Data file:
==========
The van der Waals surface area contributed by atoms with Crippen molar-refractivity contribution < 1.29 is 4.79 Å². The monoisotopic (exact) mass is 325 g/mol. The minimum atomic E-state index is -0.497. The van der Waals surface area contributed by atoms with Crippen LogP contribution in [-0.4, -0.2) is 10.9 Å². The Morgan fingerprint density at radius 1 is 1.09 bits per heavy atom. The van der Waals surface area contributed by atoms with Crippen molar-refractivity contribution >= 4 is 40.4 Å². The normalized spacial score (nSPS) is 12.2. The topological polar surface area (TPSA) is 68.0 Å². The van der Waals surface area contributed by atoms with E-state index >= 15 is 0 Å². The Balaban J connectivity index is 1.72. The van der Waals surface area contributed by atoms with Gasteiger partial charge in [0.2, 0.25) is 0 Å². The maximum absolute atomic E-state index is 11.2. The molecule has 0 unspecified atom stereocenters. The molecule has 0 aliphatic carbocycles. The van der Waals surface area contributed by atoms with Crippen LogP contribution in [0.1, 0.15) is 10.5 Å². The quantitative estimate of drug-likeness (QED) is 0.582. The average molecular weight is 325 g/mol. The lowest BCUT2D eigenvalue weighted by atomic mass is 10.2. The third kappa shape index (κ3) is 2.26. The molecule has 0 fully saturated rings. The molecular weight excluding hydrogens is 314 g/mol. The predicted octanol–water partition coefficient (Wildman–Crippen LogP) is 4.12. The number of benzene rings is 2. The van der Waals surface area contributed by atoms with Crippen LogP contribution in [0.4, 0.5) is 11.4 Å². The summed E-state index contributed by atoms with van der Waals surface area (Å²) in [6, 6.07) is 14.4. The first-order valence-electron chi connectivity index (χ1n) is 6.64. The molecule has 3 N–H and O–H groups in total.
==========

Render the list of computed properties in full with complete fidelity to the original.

The van der Waals surface area contributed by atoms with Crippen molar-refractivity contribution < 1.29 is 4.79 Å². The monoisotopic (exact) mass is 325 g/mol. The minimum atomic E-state index is -0.497. The van der Waals surface area contributed by atoms with Crippen LogP contribution in [-0.4, -0.2) is 10.9 Å². The Morgan fingerprint density at radius 1 is 1.09 bits per heavy atom. The van der Waals surface area contributed by atoms with Crippen molar-refractivity contribution >= 4 is 40.4 Å². The normalized spacial score (nSPS) is 12.2. The topological polar surface area (TPSA) is 68.0 Å². The van der Waals surface area contributed by atoms with E-state index >= 15 is 0 Å². The Balaban J connectivity index is 1.72. The van der Waals surface area contributed by atoms with Gasteiger partial charge in [0.2, 0.25) is 0 Å². The maximum absolute atomic E-state index is 11.2. The molecule has 0 unspecified atom stereocenters. The molecule has 0 aliphatic carbocycles. The van der Waals surface area contributed by atoms with Crippen LogP contribution in [0.1, 0.15) is 10.5 Å². The quantitative estimate of drug-likeness (QED) is 0.582. The average molecular weight is 325 g/mol. The lowest BCUT2D eigenvalue weighted by atomic mass is 10.2. The third kappa shape index (κ3) is 2.26. The molecule has 0 fully saturated rings. The molecular weight excluding hydrogens is 314 g/mol. The predicted octanol–water partition coefficient (Wildman–Crippen LogP) is 4.12. The number of benzene rings is 2. The van der Waals surface area contributed by atoms with Crippen LogP contribution in [0.4, 0.5) is 11.4 Å². The summed E-state index contributed by atoms with van der Waals surface area (Å²) in [6, 6.07) is 14.4. The first-order valence-electron chi connectivity index (χ1n) is 6.64. The molecule has 3 N–H and O–H groups in total.